Interview: Imgur’s Path to a Billion Image Views Per Day
Starting an image-hosting site in 2009 seemed like a silly idea. It was a commoditized business, with lots of competitors. A basic utility service was unlikely to inspire loyalty or give rise to a community that would make people stick around.
And hosting images could get expensive if any of them became popular. Also, it would be hard to make a lot of money.
That all was true then — and it still is now — but the three-year-old image-hosting site Imgur has succeeded to become a profitable business with a growing community, one of the top 100 most-visited sites in the world, with a growth curve that’s making venture capitalists drool.
Imgur gets one billion image views per day, up 1,200 percent from a year ago. A typical visitor looks at 11 pages per session.
Imgur (pronounced “imager”) was started by Alan Schaaf when he was an Ohio University undergrad. It’s not a photography site. The images it hosts are a mix of photos that have been manipulated in Photoshop, drawings, screenshots and memes.
The only time Imgur has ever been in the red, Schaaf said, was the $7 he paid for its domain. Since then the site has cost all sorts of money, but it has stayed ahead through advertising, donations and pro accounts, and keeps itself running with the help of EdgeCast’s content delivery network.
That advertising is notably restrained: a maximum of one ad per page. And most page views show no ads. Imgur allows users to link to images directly, so when viewers show up on the hosting page they only see the picture itself, with no metadata or ads surrounding it. Because that feature is so popular, the site has the ability to monetize less than 10 percent of its page views, Schaaf estimates.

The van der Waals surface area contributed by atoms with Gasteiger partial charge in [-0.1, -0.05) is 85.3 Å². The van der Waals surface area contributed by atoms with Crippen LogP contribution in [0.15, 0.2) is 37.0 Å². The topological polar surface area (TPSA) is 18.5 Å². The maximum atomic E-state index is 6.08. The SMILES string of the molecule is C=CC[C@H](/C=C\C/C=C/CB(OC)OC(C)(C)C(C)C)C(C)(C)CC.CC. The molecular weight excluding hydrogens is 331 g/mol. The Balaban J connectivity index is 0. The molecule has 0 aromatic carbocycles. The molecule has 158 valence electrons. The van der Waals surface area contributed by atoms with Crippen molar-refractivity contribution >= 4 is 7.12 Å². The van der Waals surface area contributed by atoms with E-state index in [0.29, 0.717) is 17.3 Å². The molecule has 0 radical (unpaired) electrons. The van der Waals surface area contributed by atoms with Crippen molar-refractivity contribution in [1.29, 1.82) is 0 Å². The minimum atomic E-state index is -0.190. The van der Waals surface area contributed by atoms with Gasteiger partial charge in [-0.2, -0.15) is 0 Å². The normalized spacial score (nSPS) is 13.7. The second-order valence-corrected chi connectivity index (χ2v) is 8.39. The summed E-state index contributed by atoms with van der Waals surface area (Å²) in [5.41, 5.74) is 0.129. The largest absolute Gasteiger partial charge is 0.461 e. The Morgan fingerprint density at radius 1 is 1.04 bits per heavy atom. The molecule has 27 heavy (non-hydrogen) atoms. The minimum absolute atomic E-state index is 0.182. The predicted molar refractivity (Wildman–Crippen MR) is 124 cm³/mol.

“We’re not complaining about that at all. We love that,” Schaaf said in an interview on Monday. “We like allowing things like that that make users happy.”
Schaaf said he thinks the key to Imgur’s success has been this sort of irrational attention to what people want at the expense of what’s good for him and the company. That, and Imgur’s symbiosis with the Reddit community.
Back in 2009, Schaaf was a computer science student and a Reddit user frustrated with the user experience around image hosting. Redditors who uploaded their images to sites like TinyPic, ImageShack and Photobucket would get cut off when they drove too much traffic. (And driving a lot of traffic on the vote-driven service was sort of the point.)
Schaaf announced his new tool with a post on Reddit: “My Gift to Reddit: I created an image hosting service that doesn’t suck. What do you think?”
It took off almost instantly, jumping from a thousand hits per day to a million total page views in the first five months.
Reddit continues to be Imgur’s top source of traffic, and Imgur has become Redditors’ preferred image host. The sites share similar demographics; their audiences are primarily in the United States.
One wrinkle of the Reddit community is that it’s unusually attentive to linking to source images and crediting original content. This can hurt Imgur, which like many user-generated content sites has copyright issues. For instance, Imgur is banned in the section of Reddit devoted to Web comics out of respect for artists who would prefer that Reddit link back to their own sites.
Of course, Schaaf thinks that’s great, too. He’s all for proper attribution and sourcing.
I asked him if there has ever been any sort of setback on this happy growth curve. Has Imgur ever gone through a user backlash? Schaaf said he can’t think of one — maybe when one of the site’s ad networks accidentally included units that automatically played sound. But those were quickly removed.
Imgur’s bare basics business model is plenty to support a staff of five, now based in San Francisco. The site has never been anything but bootstrapped. “We would take funding if we needed it, but we’re not strapped for cash,” Schaaf said.
The Imgur staff is doing more than just keeping the site up. They’re working to develop social tools like direct messaging and replies for the Imgur community, who call themselves “Imgurians.” (Though Schaaf is careful to say he doesn’t want to compete with Reddit — he wants Imgur to be a YouTube for images, continuing its informal alignment with Reddit.)
The company is also adding native mobile apps (20 percent of traffic is now mobile), some direct ad sales, commercial versions (Stack Exchange is a customer) and content creation tools.